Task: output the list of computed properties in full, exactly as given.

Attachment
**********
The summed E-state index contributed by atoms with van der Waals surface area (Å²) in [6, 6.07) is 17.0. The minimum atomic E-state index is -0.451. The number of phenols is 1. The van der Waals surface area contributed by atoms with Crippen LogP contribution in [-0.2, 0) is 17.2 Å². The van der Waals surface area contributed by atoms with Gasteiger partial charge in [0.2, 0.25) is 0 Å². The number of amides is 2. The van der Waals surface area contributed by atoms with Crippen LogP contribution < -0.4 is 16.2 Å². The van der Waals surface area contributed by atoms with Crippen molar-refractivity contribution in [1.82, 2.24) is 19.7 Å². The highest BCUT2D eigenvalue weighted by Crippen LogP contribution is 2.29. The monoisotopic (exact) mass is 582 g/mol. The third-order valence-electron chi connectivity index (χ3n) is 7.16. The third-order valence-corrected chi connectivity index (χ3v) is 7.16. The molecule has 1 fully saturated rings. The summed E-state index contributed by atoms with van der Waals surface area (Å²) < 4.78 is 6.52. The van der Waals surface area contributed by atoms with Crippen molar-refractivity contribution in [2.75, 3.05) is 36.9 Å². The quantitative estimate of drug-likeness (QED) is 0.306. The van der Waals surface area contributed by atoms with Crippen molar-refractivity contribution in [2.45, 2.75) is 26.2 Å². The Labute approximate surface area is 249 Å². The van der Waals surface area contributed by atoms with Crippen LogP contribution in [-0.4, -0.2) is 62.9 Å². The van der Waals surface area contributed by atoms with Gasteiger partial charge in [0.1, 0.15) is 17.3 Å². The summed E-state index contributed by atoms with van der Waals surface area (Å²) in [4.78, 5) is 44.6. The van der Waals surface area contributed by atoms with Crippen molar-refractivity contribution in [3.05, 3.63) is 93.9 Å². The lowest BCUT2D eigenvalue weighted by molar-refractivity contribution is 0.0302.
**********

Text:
The summed E-state index contributed by atoms with van der Waals surface area (Å²) in [6, 6.07) is 17.0. The minimum atomic E-state index is -0.451. The number of phenols is 1. The van der Waals surface area contributed by atoms with Crippen LogP contribution in [-0.2, 0) is 17.2 Å². The van der Waals surface area contributed by atoms with Gasteiger partial charge in [0.2, 0.25) is 0 Å². The number of amides is 2. The van der Waals surface area contributed by atoms with Crippen LogP contribution < -0.4 is 16.2 Å². The van der Waals surface area contributed by atoms with Crippen molar-refractivity contribution in [1.82, 2.24) is 19.7 Å². The highest BCUT2D eigenvalue weighted by Crippen LogP contribution is 2.29. The monoisotopic (exact) mass is 582 g/mol. The third-order valence-electron chi connectivity index (χ3n) is 7.16. The third-order valence-corrected chi connectivity index (χ3v) is 7.16. The molecule has 1 fully saturated rings. The summed E-state index contributed by atoms with van der Waals surface area (Å²) < 4.78 is 6.52. The van der Waals surface area contributed by atoms with Crippen molar-refractivity contribution in [2.75, 3.05) is 36.9 Å². The quantitative estimate of drug-likeness (QED) is 0.306. The van der Waals surface area contributed by atoms with Crippen molar-refractivity contribution in [2.45, 2.75) is 26.2 Å². The Labute approximate surface area is 249 Å². The van der Waals surface area contributed by atoms with Crippen LogP contribution in [-0.4, -0.2) is 62.9 Å². The van der Waals surface area contributed by atoms with Gasteiger partial charge in [0.1, 0.15) is 17.3 Å². The summed E-state index contributed by atoms with van der Waals surface area (Å²) in [4.78, 5) is 44.6. The van der Waals surface area contributed by atoms with Crippen molar-refractivity contribution in [3.05, 3.63) is 93.9 Å². The lowest BCUT2D eigenvalue weighted by molar-refractivity contribution is 0.0302.